The fear of concussions and other head injuries is preventing athletes of all ages from playing a game they love — football. Our passion was ignited when we realized that the industry simply wasn’t innovating fast enough.
Football has been passed down through generations and has built tight communities of athletes, coaches, and fans all around the world. While helmets provide a level of protection for the skull, the brain can still move and can cause head injuries, particularly concussions. Innovation in safety gear is lacking. And there’s a lack of products that properly address the frequency, severity, and recovery times tied to head and neck injuries.
Protect. Perform. Recover. It’s our mission. It’s in our DNA; our founder learned over the 35+ years working with athletes, particularly football players, that it’s not one simple element that creates a safer game. And as an organization, we believe that this systematic approach to the safety of athletes is how we can play a role in reducing the risk of injuries, concussions, and other contributors to CTE, not to mention helping eliminate burners and stingers.
Using our experience, innovative design, comprehensive testing, and technology, our launch product — Kato Collar — focuses on the deceleration of the brain after the initial impact of a hit. The collar slows down the head, which keeps the brain from reaching those extreme points where injuries occur after an impact of any kind. Movement of the brain can lead to bruising, which leads to a concussion. Kato Collar’s unique design decelerates the head after impact by up to 30% and reduces the forces that are believed to cause concussions.
We designed Kato Collar to give players confidence in their safety and technique to help them move faster on the field and let them play the game they love. Proper tackling and blocking techniques are also fundamental to protection and confidence in the game.
We won’t stop innovating and learning more about how to let them play.
Concussions & CTE: What We Know
Over my 35 years of experience as an athletic trainer, I needed to communicate with athletes, coaches, parents, and physicians in a way that each understood what had occurred. In the most basic of words, a concussion is any blow to the head or the body that causes enough injury to the brain to elicit symptoms such as being dazed, confused, clumsy, lightheadedness, and/or impaired vision.
When it comes down to it, the diagnosis of a concussion is subjective. Currently there are no objective diagnostic tests that can be performed to confirm a concussion or determine severity. Most diagnostic tests are performed to rule out a serious brain injury, that could lead to permanent damage or catastrophic results. These tests are designed to diagnose Traumatic Brain Injury. Signs are different from symptoms. Signs are what can be observed, and symptoms are described by the athlete.
I don’t assume that everyone follows along with the current news about concussions and the information that we are learning about the destructive impact of CTE. These are serious; and most coaches and trainers have taken this very seriously throughout their careers. Yet we need to improve our game: There are safer ways to play while keeping the integrity of the sport alive.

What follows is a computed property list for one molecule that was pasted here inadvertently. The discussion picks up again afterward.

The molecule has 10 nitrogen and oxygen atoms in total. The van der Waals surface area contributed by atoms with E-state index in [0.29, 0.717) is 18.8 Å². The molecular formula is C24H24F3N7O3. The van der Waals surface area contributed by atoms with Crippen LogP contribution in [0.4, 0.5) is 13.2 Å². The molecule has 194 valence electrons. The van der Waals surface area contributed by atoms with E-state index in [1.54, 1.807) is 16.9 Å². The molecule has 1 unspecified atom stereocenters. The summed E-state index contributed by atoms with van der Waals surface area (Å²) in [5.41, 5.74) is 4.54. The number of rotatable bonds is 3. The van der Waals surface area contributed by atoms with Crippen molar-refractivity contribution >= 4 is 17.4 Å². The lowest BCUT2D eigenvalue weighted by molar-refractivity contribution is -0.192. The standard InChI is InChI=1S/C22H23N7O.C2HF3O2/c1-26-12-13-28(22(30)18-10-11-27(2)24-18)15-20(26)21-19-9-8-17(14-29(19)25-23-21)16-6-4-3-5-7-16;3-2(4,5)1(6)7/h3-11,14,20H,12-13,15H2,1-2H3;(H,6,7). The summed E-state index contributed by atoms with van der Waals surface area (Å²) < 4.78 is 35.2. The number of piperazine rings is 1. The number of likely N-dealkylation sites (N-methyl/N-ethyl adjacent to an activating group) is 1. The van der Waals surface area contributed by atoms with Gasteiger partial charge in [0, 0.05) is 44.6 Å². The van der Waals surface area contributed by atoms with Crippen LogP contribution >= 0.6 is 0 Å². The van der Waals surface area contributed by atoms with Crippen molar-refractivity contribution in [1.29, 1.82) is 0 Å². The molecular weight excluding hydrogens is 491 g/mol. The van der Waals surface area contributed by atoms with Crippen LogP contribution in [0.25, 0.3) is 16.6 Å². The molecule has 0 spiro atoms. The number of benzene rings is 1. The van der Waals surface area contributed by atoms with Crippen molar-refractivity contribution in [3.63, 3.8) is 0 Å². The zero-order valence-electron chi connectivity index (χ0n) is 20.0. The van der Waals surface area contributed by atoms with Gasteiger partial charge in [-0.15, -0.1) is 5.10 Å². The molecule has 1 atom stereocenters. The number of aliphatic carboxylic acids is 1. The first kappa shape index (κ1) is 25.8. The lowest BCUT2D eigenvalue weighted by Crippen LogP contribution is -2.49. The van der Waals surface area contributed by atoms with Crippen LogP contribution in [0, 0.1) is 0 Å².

What causes concussions?
A concussion is a serious injury to the brain resulting from the rapid acceleration and deceleration of brain tissue within the skull. Rapid movement causes brain tissue to change shape, which can stretch and damage brain cells. This damage also causes chemical and metabolic changes within the brain cells, making it more difficult for cells to function and communicate. (Source: Concussion Legacy Foundation)
What is CTE?
Chronic Traumatic Encephalopathy (CTE) is a degenerative brain disease found in athletes, military veterans, and others with a history of repetitive brain trauma. The best available evidence tells us that CTE is caused by repetitive hits to the head sustained over a period of years. Most people diagnosed with CTE suffered hundreds or thousands of head impacts over the course of many years playing contact sports or serving in the military. And it’s not just concussions: the best available evidence points towards sub-concussive impacts, or hits to the head that don’t cause full-blown concussions, as the biggest factor. (Source: Concussion Legacy Foundation)
With a drop in youth football participation, few improvements to the gear that protects players on the field, and a lack of innovation, we believe there is ample room for improvement.
One airbag doesn’t save your life in a crash. Just like a helmet alone will save you from a concussion. When you are the field, you build confidence through technique and the right gear. Training, such as Heads Up, educate our players about a safer way to tackle. We realized there is a blank space out there; rapid acceleration and deceleration of the brain within the skull.
As shown above, with state-of-the-art testing done at Chesapeke Labs our collar is able to slow deceleration of the brain by up to 30%. Our objective is athlete safety. We designed Kato Collar to help provide protection against concussions, and decelerating the brain by nearly a third is going to make a positive impact on addressing that. We are committed to athlete safety and will continue to research and innovate ways to do that in football, as well as other high impact sports.
As more comes out in the research, theories are developing about what occurs inside the skull that causes injury to the brain after impact. I believe there is more to uncover with our approach to training, equipment, and how we improve recovery procedures. By first understanding and utilizing a common language, we’ll begin to realize how to approach concussions as they happen.